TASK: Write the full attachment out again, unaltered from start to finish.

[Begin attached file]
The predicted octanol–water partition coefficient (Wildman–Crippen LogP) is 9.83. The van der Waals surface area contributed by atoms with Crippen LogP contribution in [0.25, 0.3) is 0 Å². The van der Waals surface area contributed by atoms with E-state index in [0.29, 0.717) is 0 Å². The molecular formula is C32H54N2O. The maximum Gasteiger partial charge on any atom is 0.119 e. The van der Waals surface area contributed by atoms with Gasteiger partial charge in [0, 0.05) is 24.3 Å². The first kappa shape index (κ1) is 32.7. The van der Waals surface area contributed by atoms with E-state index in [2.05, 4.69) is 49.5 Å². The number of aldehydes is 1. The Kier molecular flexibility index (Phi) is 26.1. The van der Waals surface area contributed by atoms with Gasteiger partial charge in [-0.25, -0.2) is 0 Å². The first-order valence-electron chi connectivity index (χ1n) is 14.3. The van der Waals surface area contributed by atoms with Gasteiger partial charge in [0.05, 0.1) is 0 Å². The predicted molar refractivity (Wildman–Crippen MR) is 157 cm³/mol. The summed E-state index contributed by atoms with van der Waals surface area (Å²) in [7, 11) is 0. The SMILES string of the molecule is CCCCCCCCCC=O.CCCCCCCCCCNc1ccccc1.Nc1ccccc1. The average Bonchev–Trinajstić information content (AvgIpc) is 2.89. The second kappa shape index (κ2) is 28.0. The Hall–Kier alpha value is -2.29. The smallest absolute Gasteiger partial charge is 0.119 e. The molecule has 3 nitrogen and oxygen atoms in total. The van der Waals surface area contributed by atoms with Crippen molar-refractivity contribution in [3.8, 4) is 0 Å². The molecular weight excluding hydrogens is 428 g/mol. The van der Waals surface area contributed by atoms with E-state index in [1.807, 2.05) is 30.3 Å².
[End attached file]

The predicted octanol–water partition coefficient (Wildman–Crippen LogP) is 9.83. The van der Waals surface area contributed by atoms with Crippen LogP contribution in [0.25, 0.3) is 0 Å². The van der Waals surface area contributed by atoms with E-state index in [0.29, 0.717) is 0 Å². The molecular formula is C32H54N2O. The maximum Gasteiger partial charge on any atom is 0.119 e. The van der Waals surface area contributed by atoms with Gasteiger partial charge in [0, 0.05) is 24.3 Å². The first kappa shape index (κ1) is 32.7. The van der Waals surface area contributed by atoms with E-state index in [2.05, 4.69) is 49.5 Å². The number of aldehydes is 1. The Kier molecular flexibility index (Phi) is 26.1. The van der Waals surface area contributed by atoms with Gasteiger partial charge in [-0.25, -0.2) is 0 Å². The first-order valence-electron chi connectivity index (χ1n) is 14.3. The van der Waals surface area contributed by atoms with Gasteiger partial charge in [0.05, 0.1) is 0 Å². The predicted molar refractivity (Wildman–Crippen MR) is 157 cm³/mol. The summed E-state index contributed by atoms with van der Waals surface area (Å²) in [7, 11) is 0. The SMILES string of the molecule is CCCCCCCCCC=O.CCCCCCCCCCNc1ccccc1.Nc1ccccc1. The average Bonchev–Trinajstić information content (AvgIpc) is 2.89. The second kappa shape index (κ2) is 28.0. The Hall–Kier alpha value is -2.29. The smallest absolute Gasteiger partial charge is 0.119 e. The molecule has 3 nitrogen and oxygen atoms in total. The van der Waals surface area contributed by atoms with Crippen molar-refractivity contribution in [3.8, 4) is 0 Å². The molecular weight excluding hydrogens is 428 g/mol. The van der Waals surface area contributed by atoms with E-state index in [1.807, 2.05) is 30.3 Å².